Child was made 1st Viscount Castlemaine in 1718, the house finished four years later. A succession of marriages raised the family through the Tylney and Long families. On the death of the 7th Baronet Tylney-Long the estate passed to his twelve-month old heir, Sir James Tylney-Long, who died aged 11 in 1805. The estate passed to his eldest sister Catherine Tylney-Long, the richest heiress in England.
A couple of shots of the bluebell wood...
Catherine Tylney-Long made the spectacular error of wedding William Pole-Wellesley, nephew of the Duke of Wellington.
William was a 'rake', a gambler and spendthrift who, although becoming an MP in 1812 developed a taste for the extravagant. He single-handedly ruined his wife's estate. To get away from his creditors he took the office of Usher to George IV, which made him immune from arrest for debt. He then fled abroad.
In June 1822 the trustees of the settlement auctioned off the contents to pay off the debts on the settled estate, protecting the son's future inheritance. In 1825, without a buyer for Wanstead House it was demolished by order of the trustees and the sale of building materials offset against the debt. The profits from selling the materials amounted to £16,000 - against the £360,000 paid for building just over a century before.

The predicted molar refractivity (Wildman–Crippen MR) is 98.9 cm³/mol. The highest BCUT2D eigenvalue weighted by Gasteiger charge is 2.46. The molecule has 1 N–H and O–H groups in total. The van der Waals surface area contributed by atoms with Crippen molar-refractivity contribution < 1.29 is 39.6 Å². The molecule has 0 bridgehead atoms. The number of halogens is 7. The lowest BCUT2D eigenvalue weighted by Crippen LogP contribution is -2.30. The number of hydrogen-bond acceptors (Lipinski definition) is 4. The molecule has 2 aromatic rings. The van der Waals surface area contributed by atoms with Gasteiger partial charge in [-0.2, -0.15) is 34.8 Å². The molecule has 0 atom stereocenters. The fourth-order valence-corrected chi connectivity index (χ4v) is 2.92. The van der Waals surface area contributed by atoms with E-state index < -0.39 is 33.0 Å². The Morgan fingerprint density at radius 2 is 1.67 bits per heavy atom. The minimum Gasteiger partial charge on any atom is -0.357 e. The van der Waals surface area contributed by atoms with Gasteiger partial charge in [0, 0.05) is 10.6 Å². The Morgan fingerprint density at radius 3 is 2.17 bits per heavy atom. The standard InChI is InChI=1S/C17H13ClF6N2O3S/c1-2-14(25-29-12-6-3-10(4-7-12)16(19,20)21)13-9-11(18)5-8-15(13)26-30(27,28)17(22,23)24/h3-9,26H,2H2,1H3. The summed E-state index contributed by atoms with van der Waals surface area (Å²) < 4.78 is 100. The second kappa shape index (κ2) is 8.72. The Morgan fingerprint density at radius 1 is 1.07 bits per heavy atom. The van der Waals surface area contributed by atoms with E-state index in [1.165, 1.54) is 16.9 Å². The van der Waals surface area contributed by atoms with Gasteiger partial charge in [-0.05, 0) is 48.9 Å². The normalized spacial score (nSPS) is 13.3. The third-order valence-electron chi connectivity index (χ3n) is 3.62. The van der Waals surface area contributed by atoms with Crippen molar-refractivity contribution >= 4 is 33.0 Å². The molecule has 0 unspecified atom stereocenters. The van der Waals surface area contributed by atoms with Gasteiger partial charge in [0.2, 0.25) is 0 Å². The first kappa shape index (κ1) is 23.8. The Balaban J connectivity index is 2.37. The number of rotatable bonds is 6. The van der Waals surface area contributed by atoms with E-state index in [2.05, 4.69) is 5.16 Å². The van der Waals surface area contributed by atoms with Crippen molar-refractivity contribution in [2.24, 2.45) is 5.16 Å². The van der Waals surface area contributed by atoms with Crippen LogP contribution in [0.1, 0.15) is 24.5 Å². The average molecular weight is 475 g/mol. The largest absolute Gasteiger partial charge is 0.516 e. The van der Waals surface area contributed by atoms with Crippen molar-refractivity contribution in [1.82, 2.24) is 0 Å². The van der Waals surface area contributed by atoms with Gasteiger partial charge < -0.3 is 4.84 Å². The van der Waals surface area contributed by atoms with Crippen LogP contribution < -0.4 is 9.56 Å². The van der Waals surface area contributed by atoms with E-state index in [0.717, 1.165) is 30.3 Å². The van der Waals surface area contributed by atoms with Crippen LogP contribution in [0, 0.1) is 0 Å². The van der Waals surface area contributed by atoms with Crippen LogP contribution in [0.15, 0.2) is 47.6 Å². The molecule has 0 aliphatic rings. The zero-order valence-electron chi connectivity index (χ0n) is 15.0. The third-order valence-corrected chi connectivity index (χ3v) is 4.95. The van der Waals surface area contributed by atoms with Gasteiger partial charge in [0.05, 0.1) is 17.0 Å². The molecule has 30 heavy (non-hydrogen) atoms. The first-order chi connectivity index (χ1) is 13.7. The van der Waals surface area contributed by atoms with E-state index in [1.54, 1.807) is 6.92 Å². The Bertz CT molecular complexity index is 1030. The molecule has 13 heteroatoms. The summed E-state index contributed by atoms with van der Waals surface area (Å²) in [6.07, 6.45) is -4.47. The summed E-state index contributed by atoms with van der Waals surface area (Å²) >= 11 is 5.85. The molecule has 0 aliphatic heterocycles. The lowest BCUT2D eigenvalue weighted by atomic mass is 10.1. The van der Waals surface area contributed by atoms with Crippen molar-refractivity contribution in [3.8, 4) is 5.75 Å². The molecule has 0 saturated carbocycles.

A copy of the Auction Brochure for the sale of the contents can be seen in the 'Temple', the architectural feature near the site of the house now a visitor centre.
The Auction was held on Monday, 10th June, 1822 for thirty-one days, the sale conducted by a Mr Robins each day from 11am (Saturdays and Sundays excepted). The contents were available for inspection from Wednesday, 22nd May until the auction period.
Catherine died in 1825 shortly after the demolition of Wanstead House . Sir Josiah Child's heritage was further destroyed by Pole-Wellesley in selling off much the timber from the estate, the vistas and avenues. The rake died in humble lodgings in 1845 after continuing his Parliamentary career.
What was left of the estate was kept in trust by his son William for Pole-Wellesley's cousin Henry Wellesley, 1st Earl Cowley, who sold 184 acres (0.74 km 2)of Wanstead Park to the Corporation of London to be kept as part of Epping Forest. The land was opened to the public as a park in 1882. The earl's family sold more land to Wanstead Sports Grounds Ltd in 1920.
The Palladian mansion stood 275 yards east of the ornamental lake known as 'The Basin' near the golf course club house, a remnant of the 18th Century stable yard. The cricket ground is on what would have been the front lawn, the nearby St Mary's church its private chapel. The entrance to the Overton estate was where Blake Hall Road (A1008) passes the western end of Overton Drive. A pair of capped pillars with Sir Richard Child's cipher visible)